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II.-LATITUDE AND LONGITUDE.

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LATITUDE AND LONGITUDE
Of the Principal Points on the Pacific Coast, determined by George Davidson, U.S. Coast Survey.

Longitude.
No. Name of Station.

Locality.
Latitude.

Mag. V'n. Time of De

In Time. In Arc. East. termination.
COAST OF CALIFORNIA.

D. M. S. H. M. S. D. M. S. D. M.
1. . Point Loma Light-House. San Diego Bay

32 40 13:07 48 49 5117 12 22 12 29 April, 1851 2. .SAN DIEGO.. Observatory Hill, near La Playa.

32 41 58.0 7 48 53.5 117 13 22
3. .San Clemente..

North Anchorage of Island, Santa Barbara Channel.. 33 (00) 7 54 15.7 118 33 55
4. . San Nicolas,
South

33 14 12 9 7 57 39.6 119 24 54
5. . Santa Catalina..
North

33 26 347 7 53 54 6 118 28 39
6. . San Pedro
Edge of Bluff at Landing,

33 43 19 6 7 53 042 118 16 03
7. .Prisoner's Harbor.
Island of Santa Cruz,

34 01 10 2 7 58 40 0 119 40 00
8. . Cuyler's Harbor.
Island of San Miguel,

34 (00) 8 01 21.4 120 20 21
9. . Santa Barbara...
At Landing,

34 24 24.7 7 58 41.0 119 40 15
10. . Point Conception Light-House.. Point Conception,

34 26 47.9 8 01 45 7 120 26 25
11. . POINT CONCEPTION
Valley of " El Coxo,"

34 26 56.3 8 01 42.2 120 25 33 13 50 August, 1850
12. . San Luis Obispo.
Beach west of Creek

35 10 37.5 8 02 54.1 120 43 31
13. .San Simeon.
Near the Landing.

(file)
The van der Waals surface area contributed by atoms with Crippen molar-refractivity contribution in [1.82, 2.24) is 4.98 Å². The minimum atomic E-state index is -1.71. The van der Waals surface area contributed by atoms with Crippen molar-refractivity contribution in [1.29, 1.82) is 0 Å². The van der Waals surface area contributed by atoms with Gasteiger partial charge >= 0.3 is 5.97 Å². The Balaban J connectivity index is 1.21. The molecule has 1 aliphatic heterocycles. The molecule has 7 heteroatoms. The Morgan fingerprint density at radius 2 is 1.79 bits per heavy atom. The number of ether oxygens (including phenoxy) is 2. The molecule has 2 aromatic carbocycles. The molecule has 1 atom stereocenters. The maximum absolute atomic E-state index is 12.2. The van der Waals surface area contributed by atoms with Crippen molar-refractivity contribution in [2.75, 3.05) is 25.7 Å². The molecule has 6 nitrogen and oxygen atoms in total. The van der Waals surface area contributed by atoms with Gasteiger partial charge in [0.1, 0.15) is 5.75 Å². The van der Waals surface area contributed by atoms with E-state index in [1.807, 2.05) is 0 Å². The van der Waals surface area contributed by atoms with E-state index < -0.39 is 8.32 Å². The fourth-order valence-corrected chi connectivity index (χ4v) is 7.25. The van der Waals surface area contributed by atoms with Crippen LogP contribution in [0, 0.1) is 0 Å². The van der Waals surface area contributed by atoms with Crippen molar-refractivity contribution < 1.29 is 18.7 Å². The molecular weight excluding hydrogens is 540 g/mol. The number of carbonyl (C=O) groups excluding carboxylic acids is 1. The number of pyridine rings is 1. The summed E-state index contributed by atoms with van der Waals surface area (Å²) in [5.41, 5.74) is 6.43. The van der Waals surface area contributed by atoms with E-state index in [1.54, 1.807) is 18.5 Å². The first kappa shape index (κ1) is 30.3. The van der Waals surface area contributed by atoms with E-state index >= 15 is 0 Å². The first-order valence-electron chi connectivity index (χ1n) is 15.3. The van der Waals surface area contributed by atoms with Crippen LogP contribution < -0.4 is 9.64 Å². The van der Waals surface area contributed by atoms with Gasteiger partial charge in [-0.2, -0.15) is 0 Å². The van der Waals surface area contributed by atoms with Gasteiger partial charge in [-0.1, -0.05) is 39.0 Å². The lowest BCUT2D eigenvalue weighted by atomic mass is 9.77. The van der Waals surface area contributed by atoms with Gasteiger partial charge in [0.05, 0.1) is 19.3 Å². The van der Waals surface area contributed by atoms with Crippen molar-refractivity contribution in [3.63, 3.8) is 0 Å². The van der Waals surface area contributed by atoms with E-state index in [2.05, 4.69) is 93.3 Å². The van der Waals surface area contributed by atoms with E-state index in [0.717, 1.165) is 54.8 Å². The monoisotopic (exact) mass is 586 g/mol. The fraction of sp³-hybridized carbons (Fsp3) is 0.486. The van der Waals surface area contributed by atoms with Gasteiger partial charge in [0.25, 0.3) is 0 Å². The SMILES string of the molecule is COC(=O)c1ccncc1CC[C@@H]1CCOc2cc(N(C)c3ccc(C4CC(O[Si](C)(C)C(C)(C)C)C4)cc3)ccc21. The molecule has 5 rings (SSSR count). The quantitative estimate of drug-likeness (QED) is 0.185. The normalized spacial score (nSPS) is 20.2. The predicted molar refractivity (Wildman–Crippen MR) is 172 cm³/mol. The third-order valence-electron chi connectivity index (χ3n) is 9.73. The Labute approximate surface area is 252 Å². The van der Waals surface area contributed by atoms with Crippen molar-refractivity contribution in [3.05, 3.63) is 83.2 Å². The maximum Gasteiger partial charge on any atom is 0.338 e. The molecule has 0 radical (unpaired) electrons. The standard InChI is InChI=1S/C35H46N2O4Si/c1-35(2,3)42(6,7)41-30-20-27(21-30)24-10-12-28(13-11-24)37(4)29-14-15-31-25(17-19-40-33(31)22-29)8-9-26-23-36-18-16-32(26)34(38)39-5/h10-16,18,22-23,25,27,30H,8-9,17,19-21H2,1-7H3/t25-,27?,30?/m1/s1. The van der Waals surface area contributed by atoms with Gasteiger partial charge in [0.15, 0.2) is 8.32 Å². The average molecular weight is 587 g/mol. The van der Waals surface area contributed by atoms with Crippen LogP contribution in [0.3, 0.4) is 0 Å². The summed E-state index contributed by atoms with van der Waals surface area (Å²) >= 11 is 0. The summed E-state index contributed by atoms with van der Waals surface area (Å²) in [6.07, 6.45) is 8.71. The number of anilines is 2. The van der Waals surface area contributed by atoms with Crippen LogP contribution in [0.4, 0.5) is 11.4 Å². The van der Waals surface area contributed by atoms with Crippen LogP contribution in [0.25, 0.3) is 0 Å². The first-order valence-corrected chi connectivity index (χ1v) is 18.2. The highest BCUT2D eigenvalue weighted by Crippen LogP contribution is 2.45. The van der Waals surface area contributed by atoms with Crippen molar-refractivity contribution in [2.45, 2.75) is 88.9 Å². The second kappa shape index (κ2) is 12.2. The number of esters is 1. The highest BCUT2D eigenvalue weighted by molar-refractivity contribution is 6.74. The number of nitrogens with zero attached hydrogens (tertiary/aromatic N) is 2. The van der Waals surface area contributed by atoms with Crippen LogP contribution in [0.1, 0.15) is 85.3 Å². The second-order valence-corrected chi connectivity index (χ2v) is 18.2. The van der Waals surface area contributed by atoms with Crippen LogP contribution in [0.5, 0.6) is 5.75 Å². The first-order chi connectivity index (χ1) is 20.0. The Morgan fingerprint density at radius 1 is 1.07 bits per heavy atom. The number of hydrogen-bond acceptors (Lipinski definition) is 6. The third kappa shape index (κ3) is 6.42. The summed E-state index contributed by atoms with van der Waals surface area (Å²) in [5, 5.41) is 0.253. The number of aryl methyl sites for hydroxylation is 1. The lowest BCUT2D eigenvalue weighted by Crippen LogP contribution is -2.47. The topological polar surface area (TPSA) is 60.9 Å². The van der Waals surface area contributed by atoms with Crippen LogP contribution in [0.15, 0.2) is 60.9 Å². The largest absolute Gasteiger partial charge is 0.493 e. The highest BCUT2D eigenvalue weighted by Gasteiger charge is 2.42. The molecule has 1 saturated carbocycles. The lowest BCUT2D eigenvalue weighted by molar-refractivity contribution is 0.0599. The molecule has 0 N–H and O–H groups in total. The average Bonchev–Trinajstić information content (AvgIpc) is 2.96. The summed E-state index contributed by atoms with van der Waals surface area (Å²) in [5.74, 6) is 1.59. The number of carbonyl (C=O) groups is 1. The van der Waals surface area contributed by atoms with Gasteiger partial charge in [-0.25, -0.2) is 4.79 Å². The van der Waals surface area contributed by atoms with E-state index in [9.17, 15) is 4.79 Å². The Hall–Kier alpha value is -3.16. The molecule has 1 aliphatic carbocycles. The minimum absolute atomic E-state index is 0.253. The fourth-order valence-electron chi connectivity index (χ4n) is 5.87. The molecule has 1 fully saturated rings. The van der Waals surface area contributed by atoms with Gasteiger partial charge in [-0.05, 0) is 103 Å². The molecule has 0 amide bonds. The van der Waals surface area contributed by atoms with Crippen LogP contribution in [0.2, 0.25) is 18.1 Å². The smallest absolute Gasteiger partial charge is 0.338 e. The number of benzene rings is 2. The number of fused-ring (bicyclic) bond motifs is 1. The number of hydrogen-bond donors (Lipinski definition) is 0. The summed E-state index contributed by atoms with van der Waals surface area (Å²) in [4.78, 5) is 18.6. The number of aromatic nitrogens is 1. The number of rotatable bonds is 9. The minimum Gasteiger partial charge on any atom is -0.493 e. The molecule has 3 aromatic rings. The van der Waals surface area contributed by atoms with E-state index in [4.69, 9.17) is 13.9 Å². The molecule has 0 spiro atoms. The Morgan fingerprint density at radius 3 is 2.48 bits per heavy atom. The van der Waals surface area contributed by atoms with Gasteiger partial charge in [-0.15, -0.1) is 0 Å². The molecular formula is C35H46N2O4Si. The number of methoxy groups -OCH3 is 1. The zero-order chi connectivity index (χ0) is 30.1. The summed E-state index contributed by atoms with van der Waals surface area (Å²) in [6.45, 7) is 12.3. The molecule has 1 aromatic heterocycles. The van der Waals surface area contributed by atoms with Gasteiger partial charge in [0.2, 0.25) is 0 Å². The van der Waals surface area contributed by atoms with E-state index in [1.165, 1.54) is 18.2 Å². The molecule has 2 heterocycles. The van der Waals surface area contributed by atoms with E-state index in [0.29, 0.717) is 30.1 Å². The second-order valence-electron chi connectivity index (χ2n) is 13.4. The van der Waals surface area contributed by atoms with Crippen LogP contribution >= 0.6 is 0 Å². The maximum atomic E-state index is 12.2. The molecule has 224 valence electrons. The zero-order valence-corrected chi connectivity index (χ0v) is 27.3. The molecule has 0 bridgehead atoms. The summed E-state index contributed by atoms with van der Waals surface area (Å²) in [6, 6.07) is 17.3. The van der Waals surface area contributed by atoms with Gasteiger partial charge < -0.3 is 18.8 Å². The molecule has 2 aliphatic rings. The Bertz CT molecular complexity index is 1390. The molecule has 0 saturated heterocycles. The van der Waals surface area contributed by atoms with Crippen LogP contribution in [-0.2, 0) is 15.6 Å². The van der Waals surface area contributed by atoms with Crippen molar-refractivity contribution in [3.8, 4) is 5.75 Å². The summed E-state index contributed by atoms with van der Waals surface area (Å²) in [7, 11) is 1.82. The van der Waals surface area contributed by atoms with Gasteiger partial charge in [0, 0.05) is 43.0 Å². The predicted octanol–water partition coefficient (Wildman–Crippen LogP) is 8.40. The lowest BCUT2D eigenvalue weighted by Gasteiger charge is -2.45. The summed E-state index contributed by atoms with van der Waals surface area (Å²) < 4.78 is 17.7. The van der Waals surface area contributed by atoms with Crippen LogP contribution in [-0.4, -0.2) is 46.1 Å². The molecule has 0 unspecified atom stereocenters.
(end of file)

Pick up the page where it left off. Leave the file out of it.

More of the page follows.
35 38 24 4 8 04 41.5121 10 22
14..POINT PINOS
Near Monterey, Monterey Bay

36 37 59.9 8 07 377 121 54 25 14 58

1851
15.. Santa Cruz..
At Embarcadero,

36 57 26.9 8 08 007 122 00 10
16. . South Farralone.

Off the
entrance to San Francisco Bay

37 41 43 7 8 11 57.2122 59 18
17.. Point Lobos...
South Head of entrance to San Francisco Bay

37 47 12-08 09 56.4 122 29 06
18..PRESIDIO.
Near Presidio of San Francisco ..

37 47 36.1 8 09 45.0 122 26 15 15 27 April, 1852
19.. TELEGRAPH HILL.
Near McGregor's Observatory ...

37 47 (55) 8 09 30.7 122 22 54
20..Fort Point...
South side of entrance to San Francisco Bay

37 48 27 1 8 09 503 122 27 35
21.. Point Bonita
North Head

37 49 10 0 8 10 03:4122 30 50
22. . Punta de los Reyes
Sir Francis Drake's Bay.

37 59 33 8 8 11 490 122 57 15
23. Bodega.
Bodega Bay, west end of Sand Spit

38 18 103 8 12 07.9 123 01 59
24. . Haven's Anchorage.
On Bluff near Landing

38 47 59 4 8 14 13.3 123 33 20
25. . Mendocino City.

39 18 07.1 8 15 09.7 123 47 26 26.. Shelter Cove..

46

40 01 14 1 8 16 12 2 124 03 03 27. HUMBOLDT. Red Bluff, Humboldt Bay.

39 2 8 (40)

1854 28. Bucksport

Town of Bucksport, Humboldt Bay. 29. Trinidad. Town of Trinidad, Trinidad Bay.

41 03 18 1 8 16 26.1 24 06 32 30. Crescent City. At Indian Village, Battery Point..

41 44 410 8 16 43.0 24 10 45

:::::
COAST OF OREGON.
31.. Port Orford..
In Town of Port Orford

42 (44) 8 17 52.8 24 28 12
32. PORT ORFORD.
On Point west of Town.

42 44 21 71 8 17 55.2 24 28 47 18 29 Nov.

1851
33. . Umpqua:
One mile from entrance of River

43 41 46 6 8 16 39 81 24 09 57
34. Astor Point.
Near Astoria, Columbia River

46 11 276 8 15 18.4 23 49 32
35..Point Adams.
South side of entrance to Columbia River

46 12 304 8 15 14.71 23 56 56
COAST OF WASHINGTON.
36.. CAPE DISAPPOINTMENT. North side of entrance to Columbia River.

46 16 35 2 8 16 08.024 02 00 20 45 July, 1851 37. .CAPE FLATTERY Nee-ah Bay, Strait of San Juan de Fuca.

48 21 49 21 8 18 28 81 24 37 12 21 30 August, 1852 38. False Dungeness